Port Washington North Board of Trustees plan to make a number of decisions on bed and breakfasts, parking spaces and government contracts before the end of the year.
The trustees agreed on Wednesday to hold these decisions for public hearing at their next meeting on Dec. 6.
Perhaps the most prominent of these was the issue of bed and breakfasts in the village. But what the bill regulated was far more complex, including the use of Airbnb and rules regarding the rental of properties.
“This isn’t simple,” Mayor Bob Weitzner said. “This is like 10 or 15 pages (added) to the village code.”
One of the major issues was with Mill Pond Acres. The property has condominiums intended for senior citizens. After some of the residents passed away, their apartments were left in a family trust and some have been rented out.
Weitzner did not want the village code to be overly complicated and did not want to require residents to ask the village for permission to rent a property. Some trustees wondered if Mill Pond Acres should deal with the rental situation instead of the village. But village attorney Stuart Besen said there had to be some kind of guidance in the code.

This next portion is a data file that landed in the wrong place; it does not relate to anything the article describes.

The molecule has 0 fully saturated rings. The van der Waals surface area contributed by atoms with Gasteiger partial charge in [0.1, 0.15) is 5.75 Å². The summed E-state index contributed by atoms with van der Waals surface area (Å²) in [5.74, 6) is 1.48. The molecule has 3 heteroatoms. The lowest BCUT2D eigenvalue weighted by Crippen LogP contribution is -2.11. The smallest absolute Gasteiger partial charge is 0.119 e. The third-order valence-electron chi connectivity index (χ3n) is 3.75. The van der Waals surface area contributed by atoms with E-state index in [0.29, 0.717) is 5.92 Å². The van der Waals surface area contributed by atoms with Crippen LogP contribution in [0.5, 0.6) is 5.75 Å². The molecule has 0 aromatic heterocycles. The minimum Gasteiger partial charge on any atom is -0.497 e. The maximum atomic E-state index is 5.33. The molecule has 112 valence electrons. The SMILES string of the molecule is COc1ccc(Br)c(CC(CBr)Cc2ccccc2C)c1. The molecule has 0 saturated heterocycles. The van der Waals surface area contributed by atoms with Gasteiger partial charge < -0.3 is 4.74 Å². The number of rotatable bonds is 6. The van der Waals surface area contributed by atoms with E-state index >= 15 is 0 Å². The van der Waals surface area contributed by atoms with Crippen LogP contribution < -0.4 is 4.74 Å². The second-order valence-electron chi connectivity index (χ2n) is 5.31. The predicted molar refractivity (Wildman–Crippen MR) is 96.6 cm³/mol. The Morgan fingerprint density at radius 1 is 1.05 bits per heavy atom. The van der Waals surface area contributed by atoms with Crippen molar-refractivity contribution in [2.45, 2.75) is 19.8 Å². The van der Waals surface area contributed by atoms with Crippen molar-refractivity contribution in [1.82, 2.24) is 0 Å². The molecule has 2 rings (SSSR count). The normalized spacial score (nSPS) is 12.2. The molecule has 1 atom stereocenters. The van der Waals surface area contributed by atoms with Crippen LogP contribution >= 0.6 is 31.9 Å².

“Right now the village has zero on the books,” he said. “There is no regulation, no code items, nothing.”
The trustees agreed to look over the code and would open the topic for public hearing at the December meeting.
They did agree to replace a water meter at Bay Walk Park, at a cost of about $327.
Another measure considered by the trustees was whether to officially oppose the elimination of the state and local tax deduction as part of Congress’ federal tax reform. Other North Shore villages like Rosyln and Great Neck Plaza have officially opposed it, as did Rep. Tom Suozzi (D-Glen Cove) on Thursday.
“It’s going to hurt New York, it’s going to hurt Long Island, it’s going to hurt Nassau County and it’s going to hurt Port Washington North,” Weitzner said. The board passed the measure and Weitzner said he would send a letter to Suozzi announcing Port Washington North’s opposition.
They also decided to hold public hearings for a handicap parking space on Smull Place and the Fire Department’s contract at the December meeting.